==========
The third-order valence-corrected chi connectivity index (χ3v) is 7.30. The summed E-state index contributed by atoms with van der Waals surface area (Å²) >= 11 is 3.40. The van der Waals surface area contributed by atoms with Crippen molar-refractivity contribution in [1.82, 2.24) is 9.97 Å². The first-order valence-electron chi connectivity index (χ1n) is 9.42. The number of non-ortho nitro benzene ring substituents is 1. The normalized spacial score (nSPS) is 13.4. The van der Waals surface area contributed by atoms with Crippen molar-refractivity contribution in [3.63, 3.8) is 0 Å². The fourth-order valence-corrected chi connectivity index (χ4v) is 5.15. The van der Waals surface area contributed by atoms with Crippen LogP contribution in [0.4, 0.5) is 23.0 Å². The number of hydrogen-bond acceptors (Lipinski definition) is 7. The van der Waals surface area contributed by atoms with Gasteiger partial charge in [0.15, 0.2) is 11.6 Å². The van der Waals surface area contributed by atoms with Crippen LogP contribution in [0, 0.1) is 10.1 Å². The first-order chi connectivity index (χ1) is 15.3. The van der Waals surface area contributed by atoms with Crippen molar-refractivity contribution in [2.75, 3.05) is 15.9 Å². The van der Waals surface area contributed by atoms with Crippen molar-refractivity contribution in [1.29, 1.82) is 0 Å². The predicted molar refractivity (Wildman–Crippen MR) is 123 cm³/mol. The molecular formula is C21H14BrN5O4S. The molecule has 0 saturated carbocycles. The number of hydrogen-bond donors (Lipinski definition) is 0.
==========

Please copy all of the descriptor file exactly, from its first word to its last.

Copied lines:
The third-order valence-corrected chi connectivity index (χ3v) is 7.30. The summed E-state index contributed by atoms with van der Waals surface area (Å²) >= 11 is 3.40. The van der Waals surface area contributed by atoms with Crippen molar-refractivity contribution in [1.82, 2.24) is 9.97 Å². The first-order valence-electron chi connectivity index (χ1n) is 9.42. The number of non-ortho nitro benzene ring substituents is 1. The normalized spacial score (nSPS) is 13.4. The van der Waals surface area contributed by atoms with Crippen molar-refractivity contribution in [3.63, 3.8) is 0 Å². The fourth-order valence-corrected chi connectivity index (χ4v) is 5.15. The van der Waals surface area contributed by atoms with Crippen LogP contribution in [0.4, 0.5) is 23.0 Å². The number of hydrogen-bond acceptors (Lipinski definition) is 7. The van der Waals surface area contributed by atoms with Gasteiger partial charge in [0.15, 0.2) is 11.6 Å². The van der Waals surface area contributed by atoms with Crippen LogP contribution in [0, 0.1) is 10.1 Å². The first-order chi connectivity index (χ1) is 15.3. The van der Waals surface area contributed by atoms with Crippen molar-refractivity contribution in [2.75, 3.05) is 15.9 Å². The van der Waals surface area contributed by atoms with Crippen molar-refractivity contribution in [1.29, 1.82) is 0 Å². The predicted molar refractivity (Wildman–Crippen MR) is 123 cm³/mol. The molecular formula is C21H14BrN5O4S. The molecule has 0 saturated carbocycles. The number of hydrogen-bond donors (Lipinski definition) is 0.